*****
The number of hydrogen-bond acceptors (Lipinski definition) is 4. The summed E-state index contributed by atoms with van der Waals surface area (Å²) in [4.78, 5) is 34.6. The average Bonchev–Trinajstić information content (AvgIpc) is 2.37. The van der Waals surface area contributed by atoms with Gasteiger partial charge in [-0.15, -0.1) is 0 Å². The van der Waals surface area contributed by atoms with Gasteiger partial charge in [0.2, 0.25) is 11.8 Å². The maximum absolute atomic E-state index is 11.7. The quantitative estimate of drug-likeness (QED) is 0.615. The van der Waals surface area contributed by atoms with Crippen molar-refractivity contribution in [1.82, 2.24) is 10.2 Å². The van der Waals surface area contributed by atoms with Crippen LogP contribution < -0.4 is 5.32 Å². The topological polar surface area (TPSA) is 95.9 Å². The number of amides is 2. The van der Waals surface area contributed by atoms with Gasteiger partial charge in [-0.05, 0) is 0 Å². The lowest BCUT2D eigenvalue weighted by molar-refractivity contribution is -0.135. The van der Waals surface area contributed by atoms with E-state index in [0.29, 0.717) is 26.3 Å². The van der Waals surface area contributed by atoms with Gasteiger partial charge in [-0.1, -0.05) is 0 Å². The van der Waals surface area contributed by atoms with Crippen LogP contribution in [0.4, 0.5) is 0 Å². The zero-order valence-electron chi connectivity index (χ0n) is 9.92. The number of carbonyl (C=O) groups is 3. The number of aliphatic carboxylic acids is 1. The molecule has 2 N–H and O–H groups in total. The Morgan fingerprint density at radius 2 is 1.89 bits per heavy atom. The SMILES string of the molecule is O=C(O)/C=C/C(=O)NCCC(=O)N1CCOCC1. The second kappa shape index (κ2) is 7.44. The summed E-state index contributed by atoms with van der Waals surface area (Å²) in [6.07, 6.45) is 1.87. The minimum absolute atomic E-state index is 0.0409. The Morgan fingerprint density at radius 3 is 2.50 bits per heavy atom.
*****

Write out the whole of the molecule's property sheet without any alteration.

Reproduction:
The number of hydrogen-bond acceptors (Lipinski definition) is 4. The summed E-state index contributed by atoms with van der Waals surface area (Å²) in [4.78, 5) is 34.6. The average Bonchev–Trinajstić information content (AvgIpc) is 2.37. The van der Waals surface area contributed by atoms with Gasteiger partial charge in [-0.15, -0.1) is 0 Å². The van der Waals surface area contributed by atoms with Gasteiger partial charge in [0.2, 0.25) is 11.8 Å². The maximum absolute atomic E-state index is 11.7. The quantitative estimate of drug-likeness (QED) is 0.615. The van der Waals surface area contributed by atoms with Crippen molar-refractivity contribution in [1.82, 2.24) is 10.2 Å². The van der Waals surface area contributed by atoms with Crippen LogP contribution < -0.4 is 5.32 Å². The topological polar surface area (TPSA) is 95.9 Å². The number of amides is 2. The van der Waals surface area contributed by atoms with Gasteiger partial charge in [-0.05, 0) is 0 Å². The lowest BCUT2D eigenvalue weighted by molar-refractivity contribution is -0.135. The van der Waals surface area contributed by atoms with E-state index in [0.29, 0.717) is 26.3 Å². The van der Waals surface area contributed by atoms with Gasteiger partial charge in [-0.1, -0.05) is 0 Å². The van der Waals surface area contributed by atoms with Crippen LogP contribution in [0.4, 0.5) is 0 Å². The zero-order valence-electron chi connectivity index (χ0n) is 9.92. The number of carbonyl (C=O) groups is 3. The number of aliphatic carboxylic acids is 1. The molecule has 2 N–H and O–H groups in total. The Morgan fingerprint density at radius 2 is 1.89 bits per heavy atom. The SMILES string of the molecule is O=C(O)/C=C/C(=O)NCCC(=O)N1CCOCC1. The second kappa shape index (κ2) is 7.44. The summed E-state index contributed by atoms with van der Waals surface area (Å²) in [6.07, 6.45) is 1.87. The minimum absolute atomic E-state index is 0.0409. The Morgan fingerprint density at radius 3 is 2.50 bits per heavy atom.